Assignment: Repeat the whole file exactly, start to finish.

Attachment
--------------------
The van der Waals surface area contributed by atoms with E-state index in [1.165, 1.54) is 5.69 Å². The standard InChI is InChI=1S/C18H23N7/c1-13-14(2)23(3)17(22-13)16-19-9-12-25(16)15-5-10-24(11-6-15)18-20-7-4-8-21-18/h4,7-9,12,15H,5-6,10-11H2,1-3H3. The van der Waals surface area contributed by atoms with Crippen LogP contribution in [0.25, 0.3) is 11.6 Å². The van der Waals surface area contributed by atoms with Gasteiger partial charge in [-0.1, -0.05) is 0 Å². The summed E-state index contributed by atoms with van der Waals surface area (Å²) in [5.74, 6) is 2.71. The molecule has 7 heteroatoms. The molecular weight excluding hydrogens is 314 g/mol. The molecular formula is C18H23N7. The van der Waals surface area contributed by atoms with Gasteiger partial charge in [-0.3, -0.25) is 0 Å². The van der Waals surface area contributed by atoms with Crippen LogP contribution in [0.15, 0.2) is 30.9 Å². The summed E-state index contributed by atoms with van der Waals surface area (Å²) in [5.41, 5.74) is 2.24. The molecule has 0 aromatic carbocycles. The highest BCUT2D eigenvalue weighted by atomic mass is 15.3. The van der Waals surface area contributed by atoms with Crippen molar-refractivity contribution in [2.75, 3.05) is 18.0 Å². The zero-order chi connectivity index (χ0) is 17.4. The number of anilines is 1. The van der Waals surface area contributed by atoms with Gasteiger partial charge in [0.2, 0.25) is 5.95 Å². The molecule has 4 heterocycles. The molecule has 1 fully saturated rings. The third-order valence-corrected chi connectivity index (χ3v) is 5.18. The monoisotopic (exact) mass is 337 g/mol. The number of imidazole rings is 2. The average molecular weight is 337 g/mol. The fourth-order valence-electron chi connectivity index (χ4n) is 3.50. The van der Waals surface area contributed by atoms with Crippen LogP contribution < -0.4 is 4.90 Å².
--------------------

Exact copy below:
The van der Waals surface area contributed by atoms with E-state index in [1.165, 1.54) is 5.69 Å². The standard InChI is InChI=1S/C18H23N7/c1-13-14(2)23(3)17(22-13)16-19-9-12-25(16)15-5-10-24(11-6-15)18-20-7-4-8-21-18/h4,7-9,12,15H,5-6,10-11H2,1-3H3. The van der Waals surface area contributed by atoms with Crippen LogP contribution in [0.25, 0.3) is 11.6 Å². The van der Waals surface area contributed by atoms with Gasteiger partial charge in [-0.1, -0.05) is 0 Å². The summed E-state index contributed by atoms with van der Waals surface area (Å²) in [5.74, 6) is 2.71. The molecule has 7 heteroatoms. The molecular weight excluding hydrogens is 314 g/mol. The molecular formula is C18H23N7. The van der Waals surface area contributed by atoms with Gasteiger partial charge in [-0.3, -0.25) is 0 Å². The van der Waals surface area contributed by atoms with Crippen LogP contribution in [0.15, 0.2) is 30.9 Å². The summed E-state index contributed by atoms with van der Waals surface area (Å²) in [5.41, 5.74) is 2.24. The molecule has 0 aromatic carbocycles. The highest BCUT2D eigenvalue weighted by atomic mass is 15.3. The van der Waals surface area contributed by atoms with Crippen molar-refractivity contribution in [2.75, 3.05) is 18.0 Å². The zero-order chi connectivity index (χ0) is 17.4. The number of anilines is 1. The van der Waals surface area contributed by atoms with Gasteiger partial charge in [0.2, 0.25) is 5.95 Å². The molecule has 4 heterocycles. The molecule has 1 fully saturated rings. The third-order valence-corrected chi connectivity index (χ3v) is 5.18. The monoisotopic (exact) mass is 337 g/mol. The number of imidazole rings is 2. The average molecular weight is 337 g/mol. The fourth-order valence-electron chi connectivity index (χ4n) is 3.50. The van der Waals surface area contributed by atoms with Crippen LogP contribution < -0.4 is 4.90 Å².